python – What does the b character do in front of a string literal?

python – What does the b character do in front of a string literal?

Python 3.x makes a clear distinction between the types:

If youre familiar with:

  • Java or C#, think of str as String and bytes as byte[];
  • SQL, think of str as NVARCHAR and bytes as BINARY or BLOB;
  • Windows registry, think of str as REG_SZ and bytes as REG_BINARY.

If youre familiar with C(++), then forget everything youve learned about char and strings, because a character is not a byte. That idea is long obsolete.

You use str when you want to represent text.

print(שלום עולם)

You use bytes when you want to represent low-level binary data like structs.

NaN = struct.unpack(>d, bxffxf8x00x00x00x00x00x00)[0]

You can encode a str to a bytes object.

>>> uFEFF.encode(UTF-8)
bxefxbbxbf

And you can decode a bytes into a str.

>>> bxE2x82xAC.decode(UTF-8)
€

But you cant freely mix the two types.

>>> bxEFxBBxBF + Text with a UTF-8 BOM
Traceback (most recent call last):
  File <stdin>, line 1, in <module>
TypeError: cant concat bytes to str

The b... notation is somewhat confusing in that it allows the bytes 0x01-0x7F to be specified with ASCII characters instead of hex numbers.

>>> bA == bx41
True

But I must emphasize, a character is not a byte.

>>> A == bA
False

In Python 2.x

Pre-3.0 versions of Python lacked this kind of distinction between text and binary data. Instead, there was:

  • unicode = u... literals = sequence of Unicode characters = 3.x str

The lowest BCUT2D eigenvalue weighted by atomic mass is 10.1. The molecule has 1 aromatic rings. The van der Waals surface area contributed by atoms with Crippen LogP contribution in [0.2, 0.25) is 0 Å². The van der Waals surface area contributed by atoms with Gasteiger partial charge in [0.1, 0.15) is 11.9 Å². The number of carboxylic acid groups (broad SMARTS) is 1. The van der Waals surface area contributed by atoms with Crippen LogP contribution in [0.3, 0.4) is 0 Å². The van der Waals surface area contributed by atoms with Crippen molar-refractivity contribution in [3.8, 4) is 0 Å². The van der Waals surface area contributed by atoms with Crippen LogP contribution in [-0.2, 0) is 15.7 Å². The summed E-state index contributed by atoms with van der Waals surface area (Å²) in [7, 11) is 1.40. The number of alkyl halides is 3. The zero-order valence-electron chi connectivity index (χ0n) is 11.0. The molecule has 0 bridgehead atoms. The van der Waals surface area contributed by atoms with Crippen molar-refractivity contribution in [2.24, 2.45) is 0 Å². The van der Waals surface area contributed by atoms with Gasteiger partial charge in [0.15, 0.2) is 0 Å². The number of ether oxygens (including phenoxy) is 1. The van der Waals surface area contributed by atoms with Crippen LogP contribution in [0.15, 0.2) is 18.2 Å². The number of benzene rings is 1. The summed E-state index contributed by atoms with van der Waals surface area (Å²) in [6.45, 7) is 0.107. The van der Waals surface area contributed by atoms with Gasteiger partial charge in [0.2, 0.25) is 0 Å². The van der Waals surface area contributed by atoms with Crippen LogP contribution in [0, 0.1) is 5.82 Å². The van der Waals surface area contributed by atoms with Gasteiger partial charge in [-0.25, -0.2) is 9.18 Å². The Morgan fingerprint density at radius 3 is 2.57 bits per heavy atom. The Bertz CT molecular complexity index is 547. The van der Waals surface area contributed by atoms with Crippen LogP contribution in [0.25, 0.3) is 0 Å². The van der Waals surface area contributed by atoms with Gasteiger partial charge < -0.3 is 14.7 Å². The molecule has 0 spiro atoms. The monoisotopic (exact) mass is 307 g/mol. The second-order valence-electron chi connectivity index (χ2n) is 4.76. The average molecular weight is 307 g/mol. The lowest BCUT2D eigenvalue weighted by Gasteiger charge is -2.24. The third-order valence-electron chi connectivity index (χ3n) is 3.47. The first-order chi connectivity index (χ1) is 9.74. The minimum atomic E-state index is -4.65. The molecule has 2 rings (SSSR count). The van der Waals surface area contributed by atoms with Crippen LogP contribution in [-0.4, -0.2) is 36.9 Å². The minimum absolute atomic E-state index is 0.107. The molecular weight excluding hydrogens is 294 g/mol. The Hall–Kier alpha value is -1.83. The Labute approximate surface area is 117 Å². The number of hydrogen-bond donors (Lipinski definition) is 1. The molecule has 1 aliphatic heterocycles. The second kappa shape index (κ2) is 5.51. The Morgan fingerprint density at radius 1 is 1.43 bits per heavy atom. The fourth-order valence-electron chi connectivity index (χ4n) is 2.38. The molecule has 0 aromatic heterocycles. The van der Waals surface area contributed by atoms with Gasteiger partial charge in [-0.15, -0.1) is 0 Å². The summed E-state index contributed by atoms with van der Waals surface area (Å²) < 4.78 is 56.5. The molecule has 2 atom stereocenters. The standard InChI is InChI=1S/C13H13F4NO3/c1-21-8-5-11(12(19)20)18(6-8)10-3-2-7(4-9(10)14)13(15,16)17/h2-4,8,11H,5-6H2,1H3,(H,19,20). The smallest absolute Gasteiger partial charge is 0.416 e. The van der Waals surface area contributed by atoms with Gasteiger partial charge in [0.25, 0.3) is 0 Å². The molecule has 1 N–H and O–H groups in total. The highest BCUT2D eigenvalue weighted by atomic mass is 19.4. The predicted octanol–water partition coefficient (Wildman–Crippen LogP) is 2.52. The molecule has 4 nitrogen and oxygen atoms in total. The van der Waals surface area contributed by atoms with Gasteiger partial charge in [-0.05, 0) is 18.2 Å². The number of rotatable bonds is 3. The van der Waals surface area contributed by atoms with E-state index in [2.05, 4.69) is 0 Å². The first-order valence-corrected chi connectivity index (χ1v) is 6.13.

• str = ... literals = sequences of confounded bytes/characters
    • Usually text, encoded in some unspecified encoding.
    • But also used to represent binary data like struct.pack output.

In order to ease the 2.x-to-3.x transition, the b... literal syntax was backported to Python 2.6, in order to allow distinguishing binary strings (which should be bytes in 3.x) from text strings (which should be str in 3.x). The b prefix does nothing in 2.x, but tells the 2to3 script not to convert it to a Unicode string in 3.x.

So yes, b... literals in Python have the same purpose that they do in PHP.

Also, just out of curiosity, are there
more symbols than the b and u that do
other things?

The r prefix creates a raw string (e.g., rt is a backslash + t instead of a tab), and triple quotes ... or ... allow multi-line string literals.

To quote the Python 2.x documentation:

A prefix of b or B is ignored in
Python 2; it indicates that the
literal should become a bytes literal
in Python 3 (e.g. when code is
automatically converted with 2to3). A
u or b prefix may be followed by
an r prefix.

The Python 3 documentation states:

Bytes literals are always prefixed with b or B; they produce an instance of the bytes type instead of the str type. They may only contain ASCII characters; bytes with a numeric value of 128 or greater must be expressed with escapes.

python – What does the b character do in front of a string literal?

The b denotes a byte string.

Bytes are the actual data. Strings are an abstraction.

If you had multi-character string object and you took a single character, it would be a string, and it might be more than 1 byte in size depending on encoding.

If took 1 byte with a byte string, youd get a single 8-bit value from 0-255 and it might not represent a complete character if those characters due to encoding were > 1 byte.

TBH Id use strings unless I had some specific low level reason to use bytes.

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